LibriVox offers audiobooks in a wide variety of languages. These are intended for native speakers, so they might be a little challenging for beginning students. However, more advanced students can download classic works to their phones for convenient, on-the-go listening practice.
Podcasts designed specifically for language learners can offer easy, affordable listening practice that you can take with you when you travel. They’re usually shorter than audiobooks and are particularly useful for beginning and intermediate students since they’re intended for non-native speakers.
LanguagePod101 offers learning podcasts for a huge variety of different languages, including popular options like Arabic, Chinese, English, French, German, Italian, Japanese, Korean, Portuguese, Russian and Spanish. Podcasts are relatively brief, so they’re easy to listen to on your phone whenever you have a few minutes.
Need some listening practice but not ready to dive into authentic material just yet? NewsinSlow.com is a great resource for transitioning to more native-level listening activities. The reading is much slower and clearer than native-level speech, so it’s approachable for beginning and intermediate speakers. You can download podcasts to your phone to get a hearty dose of listening practice and news wherever and whenever you have a chance to listen. Podcasts range from a few minutes to around half an hour, so there’s a podcast for any amount of time you’re prepared to commit.
NewsinSlow.com offers podcasts in French, German, Italian and Spanish.
Reading websites in your target language can help you practice your reading skills through your phone. Best of all, there are some websites that offer relatively short articles that can keep you up-to-date on the latest news while giving you reading practice in your target language. It only takes a few minutes to read an article, so you might squeeze one in the next time you’re waiting for your friends to arrive for coffee.
BBC News offers high-quality news stories in a wide array of languages, giving you a terrific opportunity to read a little news in your target language whenever you have a moment. You’ll get a nice mixture of world news and more regional stories, which will give you additional insight into the cultures of places where your target language is spoken.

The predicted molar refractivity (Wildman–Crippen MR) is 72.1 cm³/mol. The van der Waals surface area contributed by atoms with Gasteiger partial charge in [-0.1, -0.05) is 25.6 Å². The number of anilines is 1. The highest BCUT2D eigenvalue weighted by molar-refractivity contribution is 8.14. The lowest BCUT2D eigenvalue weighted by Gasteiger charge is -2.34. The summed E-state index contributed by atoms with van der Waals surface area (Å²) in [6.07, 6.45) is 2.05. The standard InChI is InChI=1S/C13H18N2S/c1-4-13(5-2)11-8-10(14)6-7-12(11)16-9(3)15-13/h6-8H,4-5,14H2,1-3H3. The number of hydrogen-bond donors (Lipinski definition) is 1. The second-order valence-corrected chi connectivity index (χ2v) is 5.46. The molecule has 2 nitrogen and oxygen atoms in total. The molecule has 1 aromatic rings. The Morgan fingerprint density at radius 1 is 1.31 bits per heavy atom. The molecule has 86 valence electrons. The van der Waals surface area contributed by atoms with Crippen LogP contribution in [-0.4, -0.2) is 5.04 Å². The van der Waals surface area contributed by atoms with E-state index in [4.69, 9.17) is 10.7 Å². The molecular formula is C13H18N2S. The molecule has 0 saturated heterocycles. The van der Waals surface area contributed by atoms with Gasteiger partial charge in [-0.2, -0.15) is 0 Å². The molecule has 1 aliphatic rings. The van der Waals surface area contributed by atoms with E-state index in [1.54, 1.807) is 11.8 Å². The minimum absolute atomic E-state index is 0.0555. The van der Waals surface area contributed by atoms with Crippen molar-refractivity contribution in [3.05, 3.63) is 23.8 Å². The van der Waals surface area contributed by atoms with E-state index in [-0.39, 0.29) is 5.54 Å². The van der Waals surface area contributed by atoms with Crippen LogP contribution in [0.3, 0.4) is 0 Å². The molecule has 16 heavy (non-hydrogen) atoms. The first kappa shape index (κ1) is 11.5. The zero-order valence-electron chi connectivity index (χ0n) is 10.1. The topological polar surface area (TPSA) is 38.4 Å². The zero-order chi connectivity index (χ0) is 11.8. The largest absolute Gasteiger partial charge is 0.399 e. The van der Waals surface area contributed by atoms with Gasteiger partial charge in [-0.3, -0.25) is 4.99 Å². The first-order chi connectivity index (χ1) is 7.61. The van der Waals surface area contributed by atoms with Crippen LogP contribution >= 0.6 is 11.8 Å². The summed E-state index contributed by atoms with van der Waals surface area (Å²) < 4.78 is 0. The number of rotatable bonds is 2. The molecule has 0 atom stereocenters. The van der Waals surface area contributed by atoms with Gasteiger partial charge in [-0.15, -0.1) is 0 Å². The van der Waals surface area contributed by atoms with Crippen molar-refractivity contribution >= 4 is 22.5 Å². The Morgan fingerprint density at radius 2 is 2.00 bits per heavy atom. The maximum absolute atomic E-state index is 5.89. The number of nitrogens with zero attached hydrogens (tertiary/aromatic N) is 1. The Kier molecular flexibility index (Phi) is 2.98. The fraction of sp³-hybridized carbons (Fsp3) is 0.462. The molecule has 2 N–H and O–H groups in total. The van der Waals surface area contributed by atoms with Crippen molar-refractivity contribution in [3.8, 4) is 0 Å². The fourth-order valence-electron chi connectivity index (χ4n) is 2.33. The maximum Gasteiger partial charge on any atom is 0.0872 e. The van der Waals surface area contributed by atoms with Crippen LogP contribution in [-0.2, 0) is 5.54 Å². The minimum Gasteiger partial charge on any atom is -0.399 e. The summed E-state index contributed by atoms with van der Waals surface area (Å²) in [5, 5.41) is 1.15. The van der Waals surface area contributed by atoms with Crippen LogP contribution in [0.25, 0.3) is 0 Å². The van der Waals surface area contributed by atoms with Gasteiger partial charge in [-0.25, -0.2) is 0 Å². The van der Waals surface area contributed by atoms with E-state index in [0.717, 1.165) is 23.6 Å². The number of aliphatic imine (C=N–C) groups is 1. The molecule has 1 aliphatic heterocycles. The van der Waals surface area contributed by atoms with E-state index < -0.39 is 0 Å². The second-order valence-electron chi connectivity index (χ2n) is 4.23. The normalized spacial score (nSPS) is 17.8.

You may know BuzzFeed for the viral articles you see posted all over your Facebook news feed, but you might not know that it can also be a language learning tool. In addition to English-language pages, there are regional editions in different languages for Brazil, Germany, France, Japan, Mexico and Spain. And best of all, articles tend to be short and image-heavy, making them easy to read on your phone.
Social media is a fun, interactive way to practice your language skills. You can access social media via app or website on your phone and get some reading, writing, speaking and/or listening practice. You can’t get much more well-rounded than that!
You might already be using this on your phone, but chances are, you haven’t started using it for language learning just yet.
To make Snapchat a language learning tool, start posting in your target language and following speakers of your target language for a quick learning fix. What’s great is that your Snapchats will be deleted, so there won’t be a long, embarrassing record of your language mistakes.
Instagram is your go-to source for inspiring photos, but can it help you learn a language? Of course! You can post in your target language, interact in the comments section in your target language and/or follow native speakers to get some practice whenever you open Instagram on your phone. But beyond that, you can find language learning accounts that offer graphics designed to help you practice your target language.
Whether you’re posting in your target language or following native speakers of your target language, Twitter is a great source for reading and writing practice on your phone. It only takes a moment, so you might find yourself sneaking in a few tweets whenever you have a second.
Facebook offers plenty of language learning options. You can friend native speakers, post in your target language and/or join groups that use your target language or are dedicated to studying it. No matter what you choose to do with it, having your Facebook set up for language learning will make it easy to maximize the learning potential of your phone.
Pinterest is helpful for pinning things like articles and study guides for your target language. Have trouble with a particular verb conjugation? You can probably find a graphic on it to pin. Once you’ve pinned it, you’ll have easy access to it on your phone and can use it like your own private reference material whenever you need a little guidance.
With these tips, tricks and resources, you’ll have all you need to learn a language on your phone.
All you need to do now is swipe right on learning!